Cell Phones, Isolation, and the Nature of Freedom
We live in an age of constant contact. This is both a blessing and a curse. It is a blessing because it allows us to communicate with other people all the time. It is a curse for the exact same reason.
The story of humanity is one of ever-developing technology. Communication is one of the best examples. Not long after the first words there were the first messages. The invention of writing was quickly followed by the invention of the letter. The discovery of electricity soon led to the telegraph, the telephone, and all the other wonderful forms of tele-communication.
Today we are in a golden age of talking to each other. It used to take days or even weeks to get a message to or from Grandma over the river and through the woods. Now we can do the same thing in an instant.
In times past, if you wanted to go to work you had to physically go to work. Now, we can receive constant updates and assignments whether we want to work or not. It used to be that we didn’t always know what everyone was doing. It was easy assume they weren’t doing anything. Sort of a, “tree falls in the forest,” kind of thing. If all your friends are out having fun without you, and you don’t know, does it really matter? We no longer have the luxury of that uncertainty.
The apotheosis of communication technology is the cell phone, and its offspring, the smart phone. When everyone has an instant communicator in their pockets, we no longer have the benefit ignorance. Thus arrives the curse of constant communication.
Information is sort of like a drug. It’s not something you really need to survive, but it can make your time more enjoyable if used properly. People love social information more than anything. That’s where gossip comes from. Humans derive pleasure from talking about other humans. But people gorge themselves and develop a tolerance for this social information, and then they suffer terrible withdrawals when it is unavailable.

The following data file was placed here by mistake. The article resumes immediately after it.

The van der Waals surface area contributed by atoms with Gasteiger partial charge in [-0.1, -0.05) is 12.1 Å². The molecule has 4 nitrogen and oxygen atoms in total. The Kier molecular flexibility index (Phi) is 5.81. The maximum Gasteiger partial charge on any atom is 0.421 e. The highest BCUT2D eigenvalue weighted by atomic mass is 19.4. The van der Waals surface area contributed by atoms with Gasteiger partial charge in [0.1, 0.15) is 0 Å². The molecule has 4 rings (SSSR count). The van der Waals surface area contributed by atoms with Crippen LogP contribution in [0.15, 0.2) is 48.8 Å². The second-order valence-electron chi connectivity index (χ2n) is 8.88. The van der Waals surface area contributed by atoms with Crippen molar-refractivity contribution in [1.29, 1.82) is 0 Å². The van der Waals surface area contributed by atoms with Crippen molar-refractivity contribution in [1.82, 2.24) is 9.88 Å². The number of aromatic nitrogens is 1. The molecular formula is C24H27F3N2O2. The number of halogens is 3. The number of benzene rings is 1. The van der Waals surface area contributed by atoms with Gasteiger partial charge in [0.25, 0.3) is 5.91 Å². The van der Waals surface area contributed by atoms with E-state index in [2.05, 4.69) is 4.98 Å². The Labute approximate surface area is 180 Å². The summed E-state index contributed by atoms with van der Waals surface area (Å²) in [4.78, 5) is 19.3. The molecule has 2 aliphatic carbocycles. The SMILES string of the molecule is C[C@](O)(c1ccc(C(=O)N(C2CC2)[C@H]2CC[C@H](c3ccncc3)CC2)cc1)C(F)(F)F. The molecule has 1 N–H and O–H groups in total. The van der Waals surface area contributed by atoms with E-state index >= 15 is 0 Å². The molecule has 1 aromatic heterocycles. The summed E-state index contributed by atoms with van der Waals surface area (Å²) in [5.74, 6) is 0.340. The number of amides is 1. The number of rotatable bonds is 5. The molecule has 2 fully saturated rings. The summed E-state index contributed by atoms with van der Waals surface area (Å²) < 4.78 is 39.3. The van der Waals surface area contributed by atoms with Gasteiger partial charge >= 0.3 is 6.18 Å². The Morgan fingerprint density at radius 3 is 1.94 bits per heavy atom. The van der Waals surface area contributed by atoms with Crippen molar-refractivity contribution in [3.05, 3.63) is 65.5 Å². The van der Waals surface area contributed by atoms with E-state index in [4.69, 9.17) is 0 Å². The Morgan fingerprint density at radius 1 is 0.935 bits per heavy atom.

Imagine for a moment that you have no idea where your cell phone is. You are getting calls and messages you can’t respond to. You are missing out on fun opportunities. Someone might be in trouble!
If imagining this situation makes you itch or squirm, then you might be addicted to information. Don’t fret, because you are in good company. I think it is normal for people to suffer from phone-separation-anxiety. Lucky for me, I am not normal. I do not suffer from this affliction.
Of course, I own a cell phone. I am no Luddite. Maybe in another life where I am more charismatic and less awkward I too would be afraid of being out of contact. But in this life, I know I am not sufficiently popular enough to be worried about missing anything.
I can go days without looking at my cell phone. And then I think, “I should check on that.” No missed calls. No unanswered messages. Sometimes I don’t notice my phone for so long that the battery actually runs out. When power is restored, the story is usually the same. No messages. Maybe a cut off voicemail from a telemarketer.
When I was younger, this used to make me sad. It still does sometimes. I am only human, whether I like it or not.
But it mostly doesn’t bother me that I am not in constant communication. I have friends and family that I hear from, and reach out to when I want. I am confident in my relationships. My phone is a tool. It is not a crutch.
As I get older, I realize most people don’t really know what freedom is. I am not sure myself. Right now I believe true freedom is not the opportunity to do everything. That sounds much more like pressure, or an addiction. How can a person ever be free if they are tied to opportunity? No, freedom is much more elusive than doing everything. True freedom is when you don’t have to do anything at all.